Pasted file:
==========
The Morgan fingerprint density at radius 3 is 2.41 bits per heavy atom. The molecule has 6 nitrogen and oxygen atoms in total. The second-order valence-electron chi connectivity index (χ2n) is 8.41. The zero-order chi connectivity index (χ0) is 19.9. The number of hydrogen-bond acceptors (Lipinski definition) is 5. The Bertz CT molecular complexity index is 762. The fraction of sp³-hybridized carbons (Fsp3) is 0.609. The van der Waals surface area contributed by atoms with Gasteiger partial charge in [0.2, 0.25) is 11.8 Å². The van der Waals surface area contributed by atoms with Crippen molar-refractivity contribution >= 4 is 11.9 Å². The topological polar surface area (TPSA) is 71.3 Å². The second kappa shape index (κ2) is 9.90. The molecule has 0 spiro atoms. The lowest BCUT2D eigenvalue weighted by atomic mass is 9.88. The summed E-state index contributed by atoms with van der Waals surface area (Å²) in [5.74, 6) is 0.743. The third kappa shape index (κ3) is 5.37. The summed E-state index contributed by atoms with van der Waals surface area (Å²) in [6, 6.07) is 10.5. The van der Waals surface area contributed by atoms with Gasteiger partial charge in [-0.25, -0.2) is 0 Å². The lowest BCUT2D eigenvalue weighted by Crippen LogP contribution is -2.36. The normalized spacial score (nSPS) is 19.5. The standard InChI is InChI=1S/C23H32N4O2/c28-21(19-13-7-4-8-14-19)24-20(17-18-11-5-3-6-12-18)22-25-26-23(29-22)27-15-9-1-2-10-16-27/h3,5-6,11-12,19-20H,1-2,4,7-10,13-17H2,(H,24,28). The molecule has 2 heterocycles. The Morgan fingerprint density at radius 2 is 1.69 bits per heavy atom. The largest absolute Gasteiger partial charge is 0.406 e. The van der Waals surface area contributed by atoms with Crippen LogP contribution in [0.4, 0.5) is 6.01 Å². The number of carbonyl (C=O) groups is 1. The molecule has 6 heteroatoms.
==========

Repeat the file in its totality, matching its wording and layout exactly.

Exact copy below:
The Morgan fingerprint density at radius 3 is 2.41 bits per heavy atom. The molecule has 6 nitrogen and oxygen atoms in total. The second-order valence-electron chi connectivity index (χ2n) is 8.41. The zero-order chi connectivity index (χ0) is 19.9. The number of hydrogen-bond acceptors (Lipinski definition) is 5. The Bertz CT molecular complexity index is 762. The fraction of sp³-hybridized carbons (Fsp3) is 0.609. The van der Waals surface area contributed by atoms with Gasteiger partial charge in [0.2, 0.25) is 11.8 Å². The van der Waals surface area contributed by atoms with Crippen molar-refractivity contribution >= 4 is 11.9 Å². The topological polar surface area (TPSA) is 71.3 Å². The second kappa shape index (κ2) is 9.90. The molecule has 0 spiro atoms. The lowest BCUT2D eigenvalue weighted by atomic mass is 9.88. The summed E-state index contributed by atoms with van der Waals surface area (Å²) in [5.74, 6) is 0.743. The third kappa shape index (κ3) is 5.37. The summed E-state index contributed by atoms with van der Waals surface area (Å²) in [6, 6.07) is 10.5. The van der Waals surface area contributed by atoms with Gasteiger partial charge in [-0.25, -0.2) is 0 Å². The lowest BCUT2D eigenvalue weighted by Crippen LogP contribution is -2.36. The normalized spacial score (nSPS) is 19.5. The standard InChI is InChI=1S/C23H32N4O2/c28-21(19-13-7-4-8-14-19)24-20(17-18-11-5-3-6-12-18)22-25-26-23(29-22)27-15-9-1-2-10-16-27/h3,5-6,11-12,19-20H,1-2,4,7-10,13-17H2,(H,24,28). The molecule has 2 heterocycles. The Morgan fingerprint density at radius 2 is 1.69 bits per heavy atom. The largest absolute Gasteiger partial charge is 0.406 e. The van der Waals surface area contributed by atoms with Crippen LogP contribution in [0.4, 0.5) is 6.01 Å². The number of carbonyl (C=O) groups is 1. The molecule has 6 heteroatoms.